"The groups located in areas with heavy insurgent activity are in a challenging situation." he said, adding that all militia groups working with the military will surrender their guns at the "end of their mission."

Pyu Saw Htee is derived from Pyusawhti, the legendary founding king of the Pagan Dynasty, the first Burmese kingdom.

Sources told RFA that Myanmar's military is not only responsible for arson attacks against civilians, but that the junta has been secretly organizing citizen militias to disrupt, detain, or even kill activists that oppose its rule.

In areas where the PDFs were the strongest, such as in Magway and Sagaing regions in the north and west, the junta armed and trained groups of citizens who support military rule, forming the militia groups now known as the Pyu Saw Htee. The groups were given carte blanche to make arrests, seize property, kill PDF members, and destroy villages, sources said.

The online news outlet The Irrawaddy in June reported that the groups are "widely viewed as military stooges," but were responsible for assassinations of the elected politicians deposed in the 2021 coup, burnings of schools in Yangon and other cities, and disinformation campaigns to discredit junta opponents.

"The groups consist of active and retired military personnel, civil servants, members of the military proxy Union Solidarity and Development Party, ultranationalists and people hired for a wage of 5,000 kyats (about US$3) per day," the independent outlet reported.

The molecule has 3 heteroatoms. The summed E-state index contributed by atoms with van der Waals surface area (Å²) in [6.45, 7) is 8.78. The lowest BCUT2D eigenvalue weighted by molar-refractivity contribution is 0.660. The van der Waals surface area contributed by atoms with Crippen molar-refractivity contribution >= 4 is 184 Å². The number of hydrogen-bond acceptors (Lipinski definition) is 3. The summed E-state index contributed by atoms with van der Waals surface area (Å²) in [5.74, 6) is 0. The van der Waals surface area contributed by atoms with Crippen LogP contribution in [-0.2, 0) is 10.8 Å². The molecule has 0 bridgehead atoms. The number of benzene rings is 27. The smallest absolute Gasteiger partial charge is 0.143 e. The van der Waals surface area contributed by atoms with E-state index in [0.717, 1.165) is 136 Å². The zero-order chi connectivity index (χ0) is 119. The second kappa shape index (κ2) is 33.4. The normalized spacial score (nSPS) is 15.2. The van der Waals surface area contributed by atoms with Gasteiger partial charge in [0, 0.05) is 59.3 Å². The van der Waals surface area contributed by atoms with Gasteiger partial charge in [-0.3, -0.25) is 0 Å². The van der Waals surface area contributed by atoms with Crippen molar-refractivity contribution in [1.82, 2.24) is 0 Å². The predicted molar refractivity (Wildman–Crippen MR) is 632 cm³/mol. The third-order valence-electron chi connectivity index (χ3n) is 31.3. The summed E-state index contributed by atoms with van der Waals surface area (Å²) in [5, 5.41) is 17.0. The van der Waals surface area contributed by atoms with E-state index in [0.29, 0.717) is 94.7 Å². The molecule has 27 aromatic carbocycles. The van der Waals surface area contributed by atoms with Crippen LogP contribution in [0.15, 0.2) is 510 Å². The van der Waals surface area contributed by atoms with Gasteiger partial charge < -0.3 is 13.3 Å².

The military party's crushing loss to Aung San Suu Kyi's ruling party in November 2020 elections the military claims were rigged triggered the army coup d'état three months later.

Stealing cattle

Soe Lay of Gangaw township in the region of Magway, which has also targeted by arson attacks, said the military and their proxies work in lock step and also steal livestock.

"They provided military training. They are even building bunkers in our villages. Some even have machine guns. The Pyu Saw Htee are gaining strongholds in the largest villages of Gangaw township," Soe Lay told RFA.

"They came in alongside a military regiment and they slaughtered our cattle and took it away," he said.

Soe Lay's village has been able to mount an effective defense so far, but he said he worries that the Pyu Saw Htee or the military could one day use a stronger force to overrun the village.

RFA has been unable to independently verify the total number of Pyu Saw Htee groups throughout Myanmar. A Facebook account that claimed to be linked to the group's headquarters wrote in May that it had formed on March 5, 2021 and counted veterans and members of the pro-military Ma Ba Tha nationalist groups among its personnel.